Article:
[000155] When it follows auxiliary verbs (except "will") "do it" is ignored, e.g.

[000156] We can (could/ should/ would) do it = We can (could/should/would).

[000157] Should they do it? = Should they?

[000158] When "do" follows "will," "do" is used with the future tense sound effect.

[000159] We will do it = We do (+future) it.

[000160] We will do our homework tomorrow = We do (+future) our homework tomorrow.

[000161] Will they do it? = They do (+future) it?

[000162] 3.2.4 Can, could, may, might, ought, shall, should, would, must and will

[000163] These auxiliary verbs and conditionals have rules. [000164] Can, could, may, might, ought, shall, should, would and must all have their own music sound and on their own do not trigger tense effects.

[000165] "To be able to" = "can."

[000166] I'm able to, he/she is able to, they're able to, we're able to = I, he, she, they, we can.

[000167] The negatives - could not (couldn't) and would not (wouldn't) - trigger past tense in the verbs that follow.

[000168] "Will" has no sound and always triggers future tense in the verb or object that follows. "Will" on its own it becomes "do (+future) it", e.g. I will= I do (+future) it.

[000169] 3.3 Plural Effects

[000170] Plural of nouns will be the single noun sound plus an effect.

[000171] 4.0 Sample Musical Phrases: Prophetic Examples

[000172] By way of example, Nicolle may be sitting in Paris, France and participating in a conversation with David in Los Angeles, California. Nicolle may be a native French speaker and she may choose to type in French. David, on the other hand, may be a native English speaker and choose to type in English.

[000173] David may log onto a chatroom and type: "Nicolle, are you there?"

[000174] Nicolle, who is already on line and bilingual may have selected to view the query in English and in French. She may input the following message in French: "Je suis ici."

[000175] After Nicolle sends the message, David's computer may automatically translate the response into English, and because he does not speak any French, he may elect a display only in English mode, such that on his screen, he sees the following response: "I am here."

[000176] By way of further example, David and Nicolle may continue their discussion in the chatroom. Thus, David and Nicolle have logged in and see each others' avatars on screen, where David is typing in English, and Nicolle is typing in French. Because Nicolle speaks both English and French, she has elected to see Dave's text displayed on her screen in English. Because Dave does not speak French, he has elected to see Nicolle's text displayed on his screen in English. [000177] As soon as either participant completes a phrase by typing and pressing the ENTER key, the program simplifies the grammar; substitutes two letters for any word not found in the grammar list; finds a file index for each word or letter in a simplified grammar list; and for each file indexed cues one or more music elements to be played on both participants computers concurrently with the text being displayed. The conversation and processing of the conversation appears below. The parenthetical that follows "song" denotes the cueing for the particular portion of the conversation in an mp3 file.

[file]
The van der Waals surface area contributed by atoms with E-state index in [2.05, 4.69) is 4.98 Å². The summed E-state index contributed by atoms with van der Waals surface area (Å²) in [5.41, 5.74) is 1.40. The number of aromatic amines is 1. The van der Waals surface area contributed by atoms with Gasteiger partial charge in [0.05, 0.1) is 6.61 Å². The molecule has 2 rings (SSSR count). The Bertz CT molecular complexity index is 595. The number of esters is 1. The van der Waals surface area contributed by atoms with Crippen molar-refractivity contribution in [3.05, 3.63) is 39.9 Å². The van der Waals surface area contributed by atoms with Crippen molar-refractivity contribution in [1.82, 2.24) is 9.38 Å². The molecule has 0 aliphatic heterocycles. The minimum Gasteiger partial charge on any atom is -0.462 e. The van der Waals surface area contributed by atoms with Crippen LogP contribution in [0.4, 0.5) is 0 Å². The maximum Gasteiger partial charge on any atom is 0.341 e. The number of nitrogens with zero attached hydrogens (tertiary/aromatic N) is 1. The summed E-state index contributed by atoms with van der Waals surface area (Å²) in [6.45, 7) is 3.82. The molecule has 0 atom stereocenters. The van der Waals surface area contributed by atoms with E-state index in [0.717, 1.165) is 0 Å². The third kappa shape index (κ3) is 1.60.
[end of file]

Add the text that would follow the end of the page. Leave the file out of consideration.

[000178] Dave: Hi Nicolle! How are you?

simplified grammar: hi nicolle how you ?

indices: 1 153_D (hi) 1568_D (letter n) 1206_D (letter i) 1 194_D (how) 2728_D (you) 1842_D (question mark)

song: (conversation l .mp3)

[000179] Nicolle: Really great. How are you?

simplified grammar: really great how you ?

indices: 1876_D (really) 1053_D (great) 1 194JD (how) 2728_D (you) 1842_D (question mark)

song: (conversation2.mp3)

[000180] Dave: Good, good, very good. When are you coming to California?

simplified grammar: good good very good when you coming to California ? indices: 1045_D (good) 1045_D (good) 2553_D (very) 1045_D (good) 2633_D (when) 2728_D (you) 440 JD (coming) 2431_D (to) 276_D (letter c) 0_D (letter a) 1842_D (question mark)

song: (conversation3.mp3)

[000181] Nicolle: Next week for sure!

simplified grammar: next week for sure

indices: 1588_D (next) 2628_D (week) 969_D (for) 2317_D (sure)

song: (conversation4.mp3)

[000182] Dave: What would you like to do?

simplified grammar: what you like to do_ft ?

indices: 2632JD (what) 2728JD (you) 1429_D (like) 2431_D (to do future tense) 705_D 1842_D (question mark)

song: (conversations. mp3)

[000183] Nicolle: Let's see the zoo.

simplified grammar: let see zoo

indices: 1409_D (let) 2049_D (see) 2733_D (zoo)

song: (conversation6.mp3)

[000184] Dave: OK let 's plan on it!

simplified grammar: ok let plan on it

indices: 1637_D (ok) 1410_D (lets) 1745_D (plan) 1639_D (on) 1268_D (it) song: (conversation7.mp3)

[000185J The combined song (conversation l .mp3 through conversation?. mp3) with backing music loop may be stored as conversation.mp3. The score is shown in figure 3 with, for reference, the words that correspond to the notes.

[000186] This application discusses specific embodiments of the present invention. The specific features described herein may be used in some embodiments, but not in others, without departing from the spirit and scope of the invention as set forth in the foregoing disclosure. However, unless otherwise specified or apparent from context, any feature described as being used in connection with any one embodiment, may be used in any other embodiment. Further, it will be appreciated by those of ordinary skill in the art that the illustrative examples do not define the metes and bounds of the invention. For example, the present invention should not be limited by software/program, computing environment, or specific computing hardware.